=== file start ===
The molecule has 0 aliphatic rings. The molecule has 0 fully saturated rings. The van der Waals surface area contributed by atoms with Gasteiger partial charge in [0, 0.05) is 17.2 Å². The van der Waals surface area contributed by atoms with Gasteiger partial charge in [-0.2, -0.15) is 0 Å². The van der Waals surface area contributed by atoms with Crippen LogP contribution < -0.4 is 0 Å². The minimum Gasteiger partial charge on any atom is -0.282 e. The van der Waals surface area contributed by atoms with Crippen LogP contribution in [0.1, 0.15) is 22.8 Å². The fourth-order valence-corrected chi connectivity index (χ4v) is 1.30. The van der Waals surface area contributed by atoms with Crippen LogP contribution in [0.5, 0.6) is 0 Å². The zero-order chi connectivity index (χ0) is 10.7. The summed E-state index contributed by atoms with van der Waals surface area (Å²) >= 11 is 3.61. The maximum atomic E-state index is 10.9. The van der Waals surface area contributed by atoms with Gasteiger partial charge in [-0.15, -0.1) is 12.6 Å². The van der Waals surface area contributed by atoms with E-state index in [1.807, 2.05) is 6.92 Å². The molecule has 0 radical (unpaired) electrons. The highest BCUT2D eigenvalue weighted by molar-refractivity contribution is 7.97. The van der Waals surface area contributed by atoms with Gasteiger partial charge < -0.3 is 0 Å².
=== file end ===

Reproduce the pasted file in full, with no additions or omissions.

The molecule has 0 aliphatic rings. The molecule has 0 fully saturated rings. The van der Waals surface area contributed by atoms with Gasteiger partial charge in [0, 0.05) is 17.2 Å². The van der Waals surface area contributed by atoms with Gasteiger partial charge in [-0.2, -0.15) is 0 Å². The van der Waals surface area contributed by atoms with Crippen LogP contribution < -0.4 is 0 Å². The minimum Gasteiger partial charge on any atom is -0.282 e. The van der Waals surface area contributed by atoms with Crippen LogP contribution in [0.1, 0.15) is 22.8 Å². The fourth-order valence-corrected chi connectivity index (χ4v) is 1.30. The van der Waals surface area contributed by atoms with Crippen LogP contribution in [0.5, 0.6) is 0 Å². The zero-order chi connectivity index (χ0) is 10.7. The summed E-state index contributed by atoms with van der Waals surface area (Å²) >= 11 is 3.61. The maximum atomic E-state index is 10.9. The van der Waals surface area contributed by atoms with Gasteiger partial charge in [-0.15, -0.1) is 12.6 Å². The van der Waals surface area contributed by atoms with E-state index in [1.807, 2.05) is 6.92 Å². The molecule has 0 radical (unpaired) electrons. The highest BCUT2D eigenvalue weighted by molar-refractivity contribution is 7.97. The van der Waals surface area contributed by atoms with Gasteiger partial charge < -0.3 is 0 Å².